23 May 2012

Kathryn Pruitt's defense on Friday

Kathryn Pruitt will defend her dissertation on Friday, May 25, at 1:00PM in Machmer E-37. Her dissertation is entitled: Stress in Harmonic Serialism.

The (re-)birth of structurally biased phonology

Alumnus Elliott Moreton, now of UNC Chapel Hill, and Joe Pater have written a pair of papers launching what they call "structurally biased phonology". A further UMass connection is that they cite Professor Emeritus Emmon Bach as one of the original progenitors of this approach to phonological theory. From Pater and Moreton (to appear):

"Structurally biased phonology is a program of research that aims to understand the role of structural complexity in phonological learning and typology...Although a form of structurally biased phonology was originally proposed in Bach and Harms (1972), it seems not to have been subsequently much pursued. We seek to better understand: (1) what effects structure has on learning and typology, (2) whether and how the learning effects are causally connected with the typological ones, (3) what properties a learner must have to account for them, and (4) whether and how these effects are connected to other domains in and out of linguistics."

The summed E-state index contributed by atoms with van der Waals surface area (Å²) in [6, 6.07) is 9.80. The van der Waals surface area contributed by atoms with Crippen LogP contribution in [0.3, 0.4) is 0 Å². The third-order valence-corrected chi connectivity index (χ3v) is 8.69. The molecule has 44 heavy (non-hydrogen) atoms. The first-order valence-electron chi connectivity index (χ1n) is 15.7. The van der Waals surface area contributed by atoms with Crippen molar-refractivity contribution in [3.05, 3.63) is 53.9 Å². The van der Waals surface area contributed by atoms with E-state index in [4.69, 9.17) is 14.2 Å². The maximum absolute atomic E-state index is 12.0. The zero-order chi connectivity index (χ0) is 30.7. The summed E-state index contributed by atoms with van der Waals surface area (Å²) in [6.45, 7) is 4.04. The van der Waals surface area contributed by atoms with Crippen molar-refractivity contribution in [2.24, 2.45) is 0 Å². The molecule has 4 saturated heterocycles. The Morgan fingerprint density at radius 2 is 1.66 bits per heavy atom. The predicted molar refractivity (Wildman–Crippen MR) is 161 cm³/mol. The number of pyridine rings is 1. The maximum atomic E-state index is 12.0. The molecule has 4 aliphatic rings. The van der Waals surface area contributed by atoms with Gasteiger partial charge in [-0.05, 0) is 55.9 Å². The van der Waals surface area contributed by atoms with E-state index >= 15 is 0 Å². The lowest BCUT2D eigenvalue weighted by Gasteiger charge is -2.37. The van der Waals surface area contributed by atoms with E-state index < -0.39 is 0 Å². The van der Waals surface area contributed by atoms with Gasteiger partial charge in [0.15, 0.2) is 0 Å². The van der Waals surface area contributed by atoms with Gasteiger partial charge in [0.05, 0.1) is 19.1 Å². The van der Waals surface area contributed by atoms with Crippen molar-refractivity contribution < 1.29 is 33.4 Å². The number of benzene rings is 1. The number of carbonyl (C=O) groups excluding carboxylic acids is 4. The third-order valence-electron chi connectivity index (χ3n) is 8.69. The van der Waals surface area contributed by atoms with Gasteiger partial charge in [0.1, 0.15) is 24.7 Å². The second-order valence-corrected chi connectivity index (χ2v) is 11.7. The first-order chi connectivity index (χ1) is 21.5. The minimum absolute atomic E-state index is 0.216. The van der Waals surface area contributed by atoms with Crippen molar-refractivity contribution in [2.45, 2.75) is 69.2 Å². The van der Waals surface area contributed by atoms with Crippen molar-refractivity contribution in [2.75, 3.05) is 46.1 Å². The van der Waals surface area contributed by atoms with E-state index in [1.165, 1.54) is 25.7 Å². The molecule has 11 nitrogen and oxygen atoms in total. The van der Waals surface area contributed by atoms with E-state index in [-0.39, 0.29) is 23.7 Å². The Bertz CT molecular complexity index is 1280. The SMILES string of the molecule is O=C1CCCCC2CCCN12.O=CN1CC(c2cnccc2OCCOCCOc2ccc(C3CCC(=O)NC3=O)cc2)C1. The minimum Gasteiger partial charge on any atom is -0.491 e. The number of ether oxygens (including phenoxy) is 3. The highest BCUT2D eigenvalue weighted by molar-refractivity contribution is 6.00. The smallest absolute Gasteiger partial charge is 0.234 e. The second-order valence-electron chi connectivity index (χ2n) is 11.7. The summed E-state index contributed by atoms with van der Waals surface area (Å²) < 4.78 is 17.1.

Moreton, Elliott and Joe Pater. To appear. Structure and substance in artificial-phonology learning. In Language and Linguistic Compass. http://www.unc.edu/~moreton/Papers/MoretonPater.Draft.4.1.pdf

Pater, Joe and Elliott Moreton. To appear. Structurally biased phonology: Complexity in learning and typology. In a special issue of the EFL Journal on phonology, edited by K.G. Vijayakrishnan (The Journal of the English and Foreign Languages University, Hyderabad). http://blogs.umass.edu/pater/files/2012/05/pater-moreton-2012.pdf

Brian Smith goes to Manchester

Brian Smith will be going to the 20th annual meeting of the Manchester Phonology Meeting to present "Ineffability and UR constraints in Optimality Theory". He will be joined by several UMass alums: Jill Beckman, Elliott Moreton and Jen Smith.


20 May 2012

WHISC goes on holiday

WHISC has discovered summer, and will be doing something about it. See you in the Fall!